Coupon Queen: Coupon crime, intended or otherwise, costs stores

Jill Cataldo

Q I read your article on coupon fraud. I never knew you were prohibited from making photocopies of a coupon printed from the Internet. I'd never done this before a week or so ago. Should I go back to the store and offer to pay for these coupons or try to get in touch with the company that makes these two items and explain what happened?

I in no way want to be dishonest. And I will never do this again. I did not know this was illegal.

A: It's true, and it's worth repeating: Never make photocopies of coupons you print from the Internet. This is coupon fraud. Each printable contains identifiers (typically a serial number) that make that individual coupon unique. When you photocopy a printable coupon, it's an identical copy. And when your store redeems two or more coupons with that same serial number on them, it is reimbursed for only one of the coupons. It's a small form of stealing from the store.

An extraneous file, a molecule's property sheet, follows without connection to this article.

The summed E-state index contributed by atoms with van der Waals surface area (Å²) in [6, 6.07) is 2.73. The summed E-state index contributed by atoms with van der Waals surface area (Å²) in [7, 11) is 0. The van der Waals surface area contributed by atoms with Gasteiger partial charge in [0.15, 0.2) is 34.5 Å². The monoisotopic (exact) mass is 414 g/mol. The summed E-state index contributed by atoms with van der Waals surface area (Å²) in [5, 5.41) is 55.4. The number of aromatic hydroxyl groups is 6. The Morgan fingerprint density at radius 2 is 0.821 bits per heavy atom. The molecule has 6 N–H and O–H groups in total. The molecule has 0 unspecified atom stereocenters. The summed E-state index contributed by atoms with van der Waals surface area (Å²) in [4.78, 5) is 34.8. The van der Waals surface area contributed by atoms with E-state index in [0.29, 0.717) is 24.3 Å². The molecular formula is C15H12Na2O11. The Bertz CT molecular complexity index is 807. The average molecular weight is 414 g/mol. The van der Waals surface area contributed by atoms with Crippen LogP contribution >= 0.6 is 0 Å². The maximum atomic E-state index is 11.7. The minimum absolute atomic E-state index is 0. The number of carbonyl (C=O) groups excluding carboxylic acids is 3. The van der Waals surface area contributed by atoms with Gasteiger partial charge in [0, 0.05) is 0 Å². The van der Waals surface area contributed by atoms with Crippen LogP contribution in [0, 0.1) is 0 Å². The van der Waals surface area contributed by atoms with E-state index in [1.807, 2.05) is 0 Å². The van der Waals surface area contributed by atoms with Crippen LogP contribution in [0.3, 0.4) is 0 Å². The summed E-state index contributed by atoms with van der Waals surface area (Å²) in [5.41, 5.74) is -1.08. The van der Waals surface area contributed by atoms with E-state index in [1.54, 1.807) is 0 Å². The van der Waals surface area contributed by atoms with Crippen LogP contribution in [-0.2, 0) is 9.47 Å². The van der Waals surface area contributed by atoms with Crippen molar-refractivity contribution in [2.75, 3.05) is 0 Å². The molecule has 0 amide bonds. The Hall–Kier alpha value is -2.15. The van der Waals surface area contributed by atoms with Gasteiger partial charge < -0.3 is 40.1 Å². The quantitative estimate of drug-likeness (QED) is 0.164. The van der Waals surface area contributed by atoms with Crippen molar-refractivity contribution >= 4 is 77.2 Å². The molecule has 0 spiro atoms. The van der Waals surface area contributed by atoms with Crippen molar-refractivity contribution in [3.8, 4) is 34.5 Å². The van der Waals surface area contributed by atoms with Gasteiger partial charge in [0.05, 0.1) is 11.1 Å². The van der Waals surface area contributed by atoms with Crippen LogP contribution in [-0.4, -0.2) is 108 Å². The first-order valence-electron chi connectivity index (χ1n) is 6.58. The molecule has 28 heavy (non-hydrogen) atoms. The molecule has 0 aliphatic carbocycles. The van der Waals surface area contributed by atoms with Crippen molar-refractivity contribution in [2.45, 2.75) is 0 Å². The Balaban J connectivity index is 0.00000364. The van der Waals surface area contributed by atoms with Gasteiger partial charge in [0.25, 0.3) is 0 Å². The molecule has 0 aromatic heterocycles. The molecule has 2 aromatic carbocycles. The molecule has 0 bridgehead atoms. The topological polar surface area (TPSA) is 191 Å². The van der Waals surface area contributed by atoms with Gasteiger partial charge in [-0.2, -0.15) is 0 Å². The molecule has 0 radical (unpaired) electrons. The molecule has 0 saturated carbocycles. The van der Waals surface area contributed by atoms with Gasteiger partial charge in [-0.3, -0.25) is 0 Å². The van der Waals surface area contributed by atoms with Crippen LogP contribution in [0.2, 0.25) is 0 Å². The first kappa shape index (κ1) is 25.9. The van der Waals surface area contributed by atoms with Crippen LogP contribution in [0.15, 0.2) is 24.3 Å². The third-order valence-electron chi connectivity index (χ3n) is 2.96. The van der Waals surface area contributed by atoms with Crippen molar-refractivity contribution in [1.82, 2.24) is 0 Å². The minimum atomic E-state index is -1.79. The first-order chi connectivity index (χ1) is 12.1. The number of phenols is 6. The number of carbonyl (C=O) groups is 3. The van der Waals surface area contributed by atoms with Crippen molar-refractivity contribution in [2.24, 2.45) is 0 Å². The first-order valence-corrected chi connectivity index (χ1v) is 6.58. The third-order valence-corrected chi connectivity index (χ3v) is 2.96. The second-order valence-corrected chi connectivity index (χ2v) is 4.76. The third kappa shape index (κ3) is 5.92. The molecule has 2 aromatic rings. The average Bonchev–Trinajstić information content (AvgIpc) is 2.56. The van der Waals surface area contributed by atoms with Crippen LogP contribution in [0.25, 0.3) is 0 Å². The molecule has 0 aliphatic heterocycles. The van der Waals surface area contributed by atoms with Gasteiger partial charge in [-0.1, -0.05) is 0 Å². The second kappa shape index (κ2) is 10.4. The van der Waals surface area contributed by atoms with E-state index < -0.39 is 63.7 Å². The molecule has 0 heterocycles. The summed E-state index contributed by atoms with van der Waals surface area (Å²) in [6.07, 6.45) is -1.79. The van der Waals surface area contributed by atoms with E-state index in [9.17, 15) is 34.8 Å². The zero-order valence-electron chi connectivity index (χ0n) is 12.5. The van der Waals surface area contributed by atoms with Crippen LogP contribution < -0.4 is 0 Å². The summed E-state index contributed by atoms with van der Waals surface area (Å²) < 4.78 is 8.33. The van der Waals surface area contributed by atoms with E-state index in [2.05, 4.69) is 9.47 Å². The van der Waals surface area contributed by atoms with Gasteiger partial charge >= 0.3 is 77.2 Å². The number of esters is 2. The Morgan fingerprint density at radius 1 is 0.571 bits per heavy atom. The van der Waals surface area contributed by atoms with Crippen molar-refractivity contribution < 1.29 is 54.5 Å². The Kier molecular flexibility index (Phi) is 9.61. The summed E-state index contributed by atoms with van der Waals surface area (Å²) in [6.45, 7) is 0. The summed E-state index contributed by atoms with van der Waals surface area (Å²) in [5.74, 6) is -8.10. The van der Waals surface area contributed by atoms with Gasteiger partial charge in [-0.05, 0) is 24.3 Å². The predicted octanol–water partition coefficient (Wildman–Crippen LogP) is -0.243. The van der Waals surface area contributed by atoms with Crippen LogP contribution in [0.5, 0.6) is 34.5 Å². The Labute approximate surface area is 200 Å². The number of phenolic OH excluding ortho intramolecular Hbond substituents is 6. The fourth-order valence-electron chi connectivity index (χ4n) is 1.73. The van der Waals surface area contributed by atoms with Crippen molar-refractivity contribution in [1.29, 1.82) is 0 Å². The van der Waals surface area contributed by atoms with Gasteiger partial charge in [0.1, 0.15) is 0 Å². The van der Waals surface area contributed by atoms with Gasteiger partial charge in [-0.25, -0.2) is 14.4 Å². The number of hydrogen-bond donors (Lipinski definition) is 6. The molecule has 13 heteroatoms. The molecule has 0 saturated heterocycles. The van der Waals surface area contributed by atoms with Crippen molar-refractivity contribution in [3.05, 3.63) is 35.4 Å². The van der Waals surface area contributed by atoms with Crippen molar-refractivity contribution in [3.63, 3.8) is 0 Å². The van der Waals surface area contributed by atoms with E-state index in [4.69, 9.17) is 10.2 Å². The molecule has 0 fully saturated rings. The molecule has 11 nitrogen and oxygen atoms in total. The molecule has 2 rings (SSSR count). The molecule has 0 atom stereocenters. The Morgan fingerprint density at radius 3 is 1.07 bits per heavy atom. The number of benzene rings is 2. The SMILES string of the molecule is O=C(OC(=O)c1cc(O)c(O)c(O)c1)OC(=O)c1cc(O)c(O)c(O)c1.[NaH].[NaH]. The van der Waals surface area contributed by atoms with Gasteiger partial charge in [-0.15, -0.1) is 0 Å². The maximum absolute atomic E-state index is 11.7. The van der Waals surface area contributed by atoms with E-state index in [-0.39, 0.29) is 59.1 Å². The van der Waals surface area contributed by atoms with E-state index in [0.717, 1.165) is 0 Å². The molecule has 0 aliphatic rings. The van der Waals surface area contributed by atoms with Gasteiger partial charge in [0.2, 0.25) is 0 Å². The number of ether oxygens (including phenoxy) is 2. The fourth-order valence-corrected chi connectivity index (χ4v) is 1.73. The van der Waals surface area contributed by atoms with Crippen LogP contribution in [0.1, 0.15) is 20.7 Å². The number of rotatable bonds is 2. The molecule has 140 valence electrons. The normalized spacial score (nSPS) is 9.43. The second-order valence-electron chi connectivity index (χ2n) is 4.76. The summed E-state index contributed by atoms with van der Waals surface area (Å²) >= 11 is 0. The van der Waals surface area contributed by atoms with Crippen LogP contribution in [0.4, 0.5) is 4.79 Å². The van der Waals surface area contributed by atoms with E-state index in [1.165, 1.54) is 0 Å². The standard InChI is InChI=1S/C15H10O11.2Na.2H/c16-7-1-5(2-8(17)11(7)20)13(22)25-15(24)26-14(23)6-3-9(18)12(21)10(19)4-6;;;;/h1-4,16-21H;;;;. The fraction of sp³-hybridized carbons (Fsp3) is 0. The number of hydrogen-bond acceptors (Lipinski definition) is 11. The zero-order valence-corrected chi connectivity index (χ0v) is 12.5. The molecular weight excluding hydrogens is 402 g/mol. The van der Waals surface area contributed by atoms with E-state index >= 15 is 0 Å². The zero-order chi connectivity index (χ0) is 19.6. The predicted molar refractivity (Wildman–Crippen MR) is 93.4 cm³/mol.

Photocopying printable coupons is not without consequences. When multiples of the same printable coupon are submitted for redemption and show up with the same serial number, that information can be sent back to the site that hosted the coupon.

It's very easy for the site to track down the IP and hardware addresses of the computer that originally printed it. With that information, the site typically permanently revokes the coupon-printing privileges for that computer. If there's been flagrant abuse, legal prosecution can follow.

So it's also not a good idea to trade printable coupons with people you do not know well. If they make photocopies of coupons you give them, you may pay the price.

If this was the first time you made a copy, it's not likely you will be prosecuted. I'm not aware of any way to make this right with the manufacturer, but you could try explaining to your store and ask if they'd like you to pay for those coupons. It's likely that they may let it go and appreciate your honesty and commitment not to do it again.

Q: I have read that several stores do not accept Internet coupons that contain the word "Free," even if the coupon states "Buy One, Get One Free." Is this true?

A: Yes. Printable coupons for free products are among the most frequently counterfeited. If someone goes to the trouble of counterfeiting a coupon, it will be for a free product. Check store policy for any restrictions on printable coupons. Sadly, many have had to put them in place.

Jill Cataldo is a coupon workshop instructor, writer and mother of three. Visit www.supercouponing.com.